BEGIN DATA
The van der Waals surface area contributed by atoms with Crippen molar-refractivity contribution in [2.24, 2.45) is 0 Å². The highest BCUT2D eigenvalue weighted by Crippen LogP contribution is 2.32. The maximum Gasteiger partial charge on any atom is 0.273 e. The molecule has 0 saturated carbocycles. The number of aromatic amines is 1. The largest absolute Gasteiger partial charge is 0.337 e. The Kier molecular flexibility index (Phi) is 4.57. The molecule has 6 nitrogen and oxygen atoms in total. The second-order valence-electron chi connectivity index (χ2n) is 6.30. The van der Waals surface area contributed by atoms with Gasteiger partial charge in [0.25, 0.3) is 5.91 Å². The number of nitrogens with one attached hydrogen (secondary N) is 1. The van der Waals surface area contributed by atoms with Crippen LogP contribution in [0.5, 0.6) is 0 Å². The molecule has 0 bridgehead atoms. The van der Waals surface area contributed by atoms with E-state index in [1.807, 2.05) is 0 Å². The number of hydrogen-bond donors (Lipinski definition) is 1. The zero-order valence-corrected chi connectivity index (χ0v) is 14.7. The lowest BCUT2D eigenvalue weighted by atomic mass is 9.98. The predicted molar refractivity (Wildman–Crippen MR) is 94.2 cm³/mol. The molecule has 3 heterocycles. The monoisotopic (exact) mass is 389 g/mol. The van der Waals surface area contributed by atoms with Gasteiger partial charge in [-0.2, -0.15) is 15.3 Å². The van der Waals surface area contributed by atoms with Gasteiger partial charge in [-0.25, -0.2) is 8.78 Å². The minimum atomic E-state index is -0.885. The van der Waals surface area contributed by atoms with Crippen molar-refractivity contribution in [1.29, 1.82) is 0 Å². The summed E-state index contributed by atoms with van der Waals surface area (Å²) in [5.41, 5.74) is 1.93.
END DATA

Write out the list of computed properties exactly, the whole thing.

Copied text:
The van der Waals surface area contributed by atoms with Crippen molar-refractivity contribution in [2.24, 2.45) is 0 Å². The highest BCUT2D eigenvalue weighted by Crippen LogP contribution is 2.32. The maximum Gasteiger partial charge on any atom is 0.273 e. The molecule has 0 saturated carbocycles. The number of aromatic amines is 1. The largest absolute Gasteiger partial charge is 0.337 e. The Kier molecular flexibility index (Phi) is 4.57. The molecule has 6 nitrogen and oxygen atoms in total. The second-order valence-electron chi connectivity index (χ2n) is 6.30. The van der Waals surface area contributed by atoms with Gasteiger partial charge in [0.25, 0.3) is 5.91 Å². The number of nitrogens with one attached hydrogen (secondary N) is 1. The van der Waals surface area contributed by atoms with Crippen LogP contribution in [0.5, 0.6) is 0 Å². The molecule has 0 bridgehead atoms. The van der Waals surface area contributed by atoms with E-state index in [1.807, 2.05) is 0 Å². The number of hydrogen-bond donors (Lipinski definition) is 1. The zero-order valence-corrected chi connectivity index (χ0v) is 14.7. The lowest BCUT2D eigenvalue weighted by atomic mass is 9.98. The predicted molar refractivity (Wildman–Crippen MR) is 94.2 cm³/mol. The molecule has 3 heterocycles. The monoisotopic (exact) mass is 389 g/mol. The van der Waals surface area contributed by atoms with Gasteiger partial charge in [-0.2, -0.15) is 15.3 Å². The van der Waals surface area contributed by atoms with Gasteiger partial charge in [-0.25, -0.2) is 8.78 Å². The minimum atomic E-state index is -0.885. The van der Waals surface area contributed by atoms with Crippen molar-refractivity contribution in [1.29, 1.82) is 0 Å². The summed E-state index contributed by atoms with van der Waals surface area (Å²) in [5.41, 5.74) is 1.93.